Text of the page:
Some San Diegans came out on top in this year’s electoral derby. Some didn’t. Among the biggest winners was La Jolla’s Christine Forester, the widow of noted architect and artist Russell Forester. On August 22 she was listed by U.S. News and World Report as the second-largest “bundler” of contributions to the campaign of Democratic presidential candidate Barack Obama, having collected more than $500,000 from a variety of friends and associates.
As reported by the New York Times the same month, a full one-third of Obama’s record-breaking fund-raising total of $112 million to that date had come from contributors giving $1000 or more, the bulk of it raised by a phalanx of well-connected individuals whose efforts were the key to his decision to forsake public financing and its federally imposed spending ceiling. The Times reported that two-thirds of the bundling corps had occupations in law, securities and investments, real estate, and entertainment fields. The paper said the bundlers were “meticulously organized,” with Obama headquarters sending them quarterly “reminders” of whether they were meeting their fund-raising goals.
An ex-architect herself, the Geneva, Switzerland-born Forester now runs Christine Forester Catalyst, a marketing consulting operation known for connecting would-be entrepreneurs with hedge-fund money. In an interview with the San Fernando Valley Business Journal last summer, Forester listed San Diego multimillionaire Sol Price as her mentor, calling him “a curmudgeon with a vision, a remarkable clarity of mind, and a big heart.”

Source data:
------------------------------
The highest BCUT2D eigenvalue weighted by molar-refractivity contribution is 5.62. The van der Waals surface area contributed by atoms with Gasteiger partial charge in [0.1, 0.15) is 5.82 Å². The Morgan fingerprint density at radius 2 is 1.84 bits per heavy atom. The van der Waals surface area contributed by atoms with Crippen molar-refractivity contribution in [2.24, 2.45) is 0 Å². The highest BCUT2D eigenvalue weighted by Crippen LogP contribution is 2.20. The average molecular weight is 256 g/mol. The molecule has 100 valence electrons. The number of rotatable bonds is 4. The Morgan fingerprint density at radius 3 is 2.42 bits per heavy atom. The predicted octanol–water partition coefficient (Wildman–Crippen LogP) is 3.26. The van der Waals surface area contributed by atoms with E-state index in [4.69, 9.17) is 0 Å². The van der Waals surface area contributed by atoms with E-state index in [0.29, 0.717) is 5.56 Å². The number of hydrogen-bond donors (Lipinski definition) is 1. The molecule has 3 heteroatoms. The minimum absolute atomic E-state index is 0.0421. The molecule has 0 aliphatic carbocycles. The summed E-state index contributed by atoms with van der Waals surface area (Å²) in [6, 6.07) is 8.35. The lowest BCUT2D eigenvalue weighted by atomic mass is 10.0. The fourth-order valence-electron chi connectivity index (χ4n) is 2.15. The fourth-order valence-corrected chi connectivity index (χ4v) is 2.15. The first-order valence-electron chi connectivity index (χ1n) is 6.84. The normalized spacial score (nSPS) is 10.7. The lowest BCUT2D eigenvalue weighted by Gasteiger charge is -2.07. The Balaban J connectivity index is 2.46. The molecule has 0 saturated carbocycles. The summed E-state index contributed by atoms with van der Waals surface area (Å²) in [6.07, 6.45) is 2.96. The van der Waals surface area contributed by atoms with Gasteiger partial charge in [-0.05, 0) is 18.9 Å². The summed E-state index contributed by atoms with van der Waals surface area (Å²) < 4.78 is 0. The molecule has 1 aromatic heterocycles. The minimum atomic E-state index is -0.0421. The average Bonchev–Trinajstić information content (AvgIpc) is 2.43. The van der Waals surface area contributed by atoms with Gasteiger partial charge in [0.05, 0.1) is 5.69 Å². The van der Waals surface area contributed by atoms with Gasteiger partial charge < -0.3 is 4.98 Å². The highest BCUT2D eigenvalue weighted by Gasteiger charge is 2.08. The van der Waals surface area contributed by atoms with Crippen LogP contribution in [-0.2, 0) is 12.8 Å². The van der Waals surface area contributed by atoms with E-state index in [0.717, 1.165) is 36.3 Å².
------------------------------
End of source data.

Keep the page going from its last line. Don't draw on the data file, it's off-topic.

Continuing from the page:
In June of last year, almost a full year before it became obvious that Obama would beat front-runner Hillary Clinton for the Democratic presidential nomination, Forester hosted a fund-raiser featuring Michelle Obama at the Salvation Army’s Ray and Joan Kroc Corps Community Center, minimum price of admission: $1000. Another early Obama backer was San Diego Magazine editor Tom Blair, who gave $250 in March 2007. High-concept architect Rob Quigley gave $500. … Next to politically hapless Democratic city attorney Mike Aguirre — who, despite the Obama sweep, surrendered his seat to Republican Jan Goldsmith, a second-string judge and ex-Poway mayor — the biggest loser this political season was San Diego mayor Jerry Sanders. Though Sanders wasn’t on the ballot and his top nemesis Aguirre was ousted by a tidal wave of cash from GOP fat cats, the mayor lost big when Proposition 8, the anti-gay-marriage measure, eked out a sizable victory.
Republican Sanders originally opposed gay marriage but flip-flopped at a teary-eyed press conference in September of last year, talking for the first time in public about his lesbian daughter. Internal emails later showed that mayoral press aide Fred Sainz, himself gay, put the kibosh on any further declarations by the mayor about his conversion, but local Christian evangelicals got the message loud and clear. Backed by Skyline Wesleyan Church pastor Jim Garlow, the previously floundering effort by anti-gay-marriage forces to gather enough signatures to put Prop 8 on the ballot was galvanized by the Sanders move. Last week’s Prop 8 win leaves Sanders, who insiders say pines for higher office, out of the money with a key GOP constituency and not particularly beloved by local gays, who saw his opposition to the measure as lukewarm at best.